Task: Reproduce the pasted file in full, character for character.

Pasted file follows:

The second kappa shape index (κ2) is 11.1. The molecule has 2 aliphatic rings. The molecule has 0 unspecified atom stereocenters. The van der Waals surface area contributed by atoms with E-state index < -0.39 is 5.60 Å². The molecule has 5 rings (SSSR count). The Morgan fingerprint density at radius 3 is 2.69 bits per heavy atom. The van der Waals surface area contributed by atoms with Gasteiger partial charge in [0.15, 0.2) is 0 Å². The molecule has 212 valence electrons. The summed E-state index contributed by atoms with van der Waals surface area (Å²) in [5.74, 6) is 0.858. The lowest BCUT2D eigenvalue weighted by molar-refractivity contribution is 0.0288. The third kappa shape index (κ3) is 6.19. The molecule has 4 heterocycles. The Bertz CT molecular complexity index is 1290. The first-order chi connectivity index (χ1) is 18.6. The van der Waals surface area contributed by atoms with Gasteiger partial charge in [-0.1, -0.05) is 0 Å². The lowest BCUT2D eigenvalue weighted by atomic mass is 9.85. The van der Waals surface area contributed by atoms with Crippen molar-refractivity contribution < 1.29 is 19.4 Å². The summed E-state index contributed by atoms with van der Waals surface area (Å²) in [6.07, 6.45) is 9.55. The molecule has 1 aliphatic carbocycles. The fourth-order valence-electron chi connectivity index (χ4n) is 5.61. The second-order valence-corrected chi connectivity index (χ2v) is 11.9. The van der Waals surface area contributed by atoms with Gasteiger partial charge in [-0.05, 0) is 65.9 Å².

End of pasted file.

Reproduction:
The second kappa shape index (κ2) is 11.1. The molecule has 2 aliphatic rings. The molecule has 0 unspecified atom stereocenters. The van der Waals surface area contributed by atoms with E-state index < -0.39 is 5.60 Å². The molecule has 5 rings (SSSR count). The Morgan fingerprint density at radius 3 is 2.69 bits per heavy atom. The van der Waals surface area contributed by atoms with Gasteiger partial charge in [0.15, 0.2) is 0 Å². The molecule has 212 valence electrons. The summed E-state index contributed by atoms with van der Waals surface area (Å²) in [5.74, 6) is 0.858. The lowest BCUT2D eigenvalue weighted by molar-refractivity contribution is 0.0288. The third kappa shape index (κ3) is 6.19. The molecule has 4 heterocycles. The Bertz CT molecular complexity index is 1290. The first-order chi connectivity index (χ1) is 18.6. The van der Waals surface area contributed by atoms with Gasteiger partial charge in [-0.1, -0.05) is 0 Å². The lowest BCUT2D eigenvalue weighted by atomic mass is 9.85. The van der Waals surface area contributed by atoms with Crippen molar-refractivity contribution < 1.29 is 19.4 Å². The summed E-state index contributed by atoms with van der Waals surface area (Å²) in [6.07, 6.45) is 9.55. The molecule has 1 aliphatic carbocycles. The fourth-order valence-electron chi connectivity index (χ4n) is 5.61. The second-order valence-corrected chi connectivity index (χ2v) is 11.9. The van der Waals surface area contributed by atoms with Gasteiger partial charge in [-0.05, 0) is 65.9 Å².